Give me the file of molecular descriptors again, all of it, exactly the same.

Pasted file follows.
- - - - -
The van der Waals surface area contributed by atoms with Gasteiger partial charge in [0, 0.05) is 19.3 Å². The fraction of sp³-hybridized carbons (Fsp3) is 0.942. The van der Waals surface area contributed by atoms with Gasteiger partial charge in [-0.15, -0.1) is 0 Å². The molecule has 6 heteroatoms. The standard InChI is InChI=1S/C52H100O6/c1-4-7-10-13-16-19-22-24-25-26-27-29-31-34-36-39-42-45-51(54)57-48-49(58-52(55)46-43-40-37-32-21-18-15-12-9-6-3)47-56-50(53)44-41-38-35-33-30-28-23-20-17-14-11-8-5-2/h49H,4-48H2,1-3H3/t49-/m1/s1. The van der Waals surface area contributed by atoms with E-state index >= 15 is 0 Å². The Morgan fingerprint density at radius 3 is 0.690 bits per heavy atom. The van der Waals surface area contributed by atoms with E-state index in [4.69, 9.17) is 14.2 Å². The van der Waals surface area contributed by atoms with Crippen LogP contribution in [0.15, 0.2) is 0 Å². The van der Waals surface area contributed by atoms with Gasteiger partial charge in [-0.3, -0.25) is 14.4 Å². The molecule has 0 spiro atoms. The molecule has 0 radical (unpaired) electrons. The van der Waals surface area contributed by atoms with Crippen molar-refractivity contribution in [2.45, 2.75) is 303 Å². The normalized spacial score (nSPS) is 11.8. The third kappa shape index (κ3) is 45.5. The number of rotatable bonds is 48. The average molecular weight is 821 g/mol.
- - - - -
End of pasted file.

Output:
The van der Waals surface area contributed by atoms with Gasteiger partial charge in [0, 0.05) is 19.3 Å². The fraction of sp³-hybridized carbons (Fsp3) is 0.942. The van der Waals surface area contributed by atoms with Gasteiger partial charge in [-0.15, -0.1) is 0 Å². The molecule has 6 heteroatoms. The standard InChI is InChI=1S/C52H100O6/c1-4-7-10-13-16-19-22-24-25-26-27-29-31-34-36-39-42-45-51(54)57-48-49(58-52(55)46-43-40-37-32-21-18-15-12-9-6-3)47-56-50(53)44-41-38-35-33-30-28-23-20-17-14-11-8-5-2/h49H,4-48H2,1-3H3/t49-/m1/s1. The van der Waals surface area contributed by atoms with E-state index >= 15 is 0 Å². The Morgan fingerprint density at radius 3 is 0.690 bits per heavy atom. The van der Waals surface area contributed by atoms with E-state index in [4.69, 9.17) is 14.2 Å². The van der Waals surface area contributed by atoms with Crippen LogP contribution in [0.15, 0.2) is 0 Å². The van der Waals surface area contributed by atoms with Gasteiger partial charge in [-0.3, -0.25) is 14.4 Å². The molecule has 0 spiro atoms. The molecule has 0 radical (unpaired) electrons. The van der Waals surface area contributed by atoms with Crippen molar-refractivity contribution in [2.45, 2.75) is 303 Å². The normalized spacial score (nSPS) is 11.8. The third kappa shape index (κ3) is 45.5. The number of rotatable bonds is 48. The average molecular weight is 821 g/mol.